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NEWS
February 21, 2000
In 30 years, being "hip" has gone from a suspicious counterculture to a consumer-driven mandate.
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SPORTS
February 25, 2014 | By Ben Bolch
The wild, wild Western Conference is so nutty that the standings can't even be believed. The Clippers hold the No. 4 playoff seeding, five games behind conference-leading Oklahoma City. On track to receive the No. 5 seeding is Portland, which has a better record than the Clippers and is only four games behind the Thunder. Houston has the No. 3 seeding despite having the same record as the Trail Blazers. Say what? Say it's getting crowded in here. The Rockets have the edge on the Blazers because they've won two of three games against them.
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ENTERTAINMENT
March 21, 2013 | By Margaret Gray
If the title of Donald Freed's new play, now at the Skylight Theatre, doesn't prompt you to quote Macbeth (“Tomorrow and tomorrow and tomorrow…”), you are probably not its intended demographic. The heart of “Tomorrow” is three actors discussing and rehearsing scenes from the Shakespeare tragedy. And, yes, it sounds dry and cerebral, like something only a dramaturge would be into. As I actually have a degree in dramaturgy, you might roll your eyes when I say I was on the edge of my seat as I watched the characters hunt Lady Macbeth's psychology through the text, history and their own pasts.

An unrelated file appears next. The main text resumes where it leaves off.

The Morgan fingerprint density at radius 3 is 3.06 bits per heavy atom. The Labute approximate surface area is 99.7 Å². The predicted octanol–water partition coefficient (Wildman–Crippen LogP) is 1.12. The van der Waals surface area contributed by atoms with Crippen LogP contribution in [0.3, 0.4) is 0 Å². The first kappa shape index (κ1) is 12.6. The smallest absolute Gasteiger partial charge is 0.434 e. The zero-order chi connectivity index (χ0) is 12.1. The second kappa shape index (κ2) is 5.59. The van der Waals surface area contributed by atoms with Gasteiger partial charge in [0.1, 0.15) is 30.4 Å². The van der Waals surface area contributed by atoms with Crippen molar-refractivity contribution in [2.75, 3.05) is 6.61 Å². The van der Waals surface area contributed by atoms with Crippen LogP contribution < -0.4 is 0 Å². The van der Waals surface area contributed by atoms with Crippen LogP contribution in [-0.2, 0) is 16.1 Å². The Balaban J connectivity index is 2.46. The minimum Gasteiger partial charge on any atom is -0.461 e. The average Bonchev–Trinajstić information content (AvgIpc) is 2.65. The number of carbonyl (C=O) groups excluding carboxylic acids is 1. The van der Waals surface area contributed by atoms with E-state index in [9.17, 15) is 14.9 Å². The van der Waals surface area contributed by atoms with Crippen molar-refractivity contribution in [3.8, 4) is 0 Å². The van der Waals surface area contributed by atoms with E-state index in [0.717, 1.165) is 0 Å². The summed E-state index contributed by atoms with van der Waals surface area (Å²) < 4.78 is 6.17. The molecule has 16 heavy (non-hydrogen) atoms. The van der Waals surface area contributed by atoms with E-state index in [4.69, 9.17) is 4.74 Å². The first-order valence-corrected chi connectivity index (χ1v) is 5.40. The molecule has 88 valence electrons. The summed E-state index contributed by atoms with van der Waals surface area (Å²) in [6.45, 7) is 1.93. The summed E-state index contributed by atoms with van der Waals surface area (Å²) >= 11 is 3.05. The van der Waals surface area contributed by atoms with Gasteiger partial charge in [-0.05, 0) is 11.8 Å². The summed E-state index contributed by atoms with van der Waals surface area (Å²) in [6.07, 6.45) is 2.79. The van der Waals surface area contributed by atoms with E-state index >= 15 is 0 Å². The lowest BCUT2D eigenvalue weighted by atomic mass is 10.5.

CALIFORNIA | LOCAL
January 16, 2014 | By Inkoo Kang
To what extent can a film endorse an act it refuses to show? That's the question prompted by Arvin Chen's gay dramedy "Will You Still Love Me Tomorrow?," which advocates closeted homosexuals to come out but is so eye-loweringly demure about same-sex desire it may as well have been made under the Hays Code. Two men kiss just once in "Tomorrow. " In a fantasy sequence, married optometrist Weichung (Richie Ren) locks lips with flight attendant Thomas (Wong Ka-Lok). It's a wonderfully wistful scene - a stolen moment of impulsive affection witnessed only by dozens of empty eyeglasses - but it's marred by the fact that their smooch is about as passionate as a little girl kissing her teddy bear good night.
CALIFORNIA | LOCAL
April 3, 1991
Yesterday, Grenada. Today, Iraq. Tomorrow, Catalina. MORRIS GRUDIN Beverly Hills
ENTERTAINMENT
July 6, 2010
Skating on Stilts Why We Aren't Stopping Tomorrow's Terrorism Stewart Baker Hoover Institution Press: 376 pp., $19.95
CALIFORNIA | LOCAL
June 24, 1997
Re Richard Natale's June 17 letter about the tagger who jumped from the overpass: He said that it is frightening to imagine the youth of today leading our country tomorrow. How can he compare one kid to all of today's youth? If I were to compare all adults to one person such as Timothy McVeigh, does this mean that all adults are going to get mad at something they don't agree with and take matters into their own hands? Does this mean that adults aren't good leaders because of one man's crime?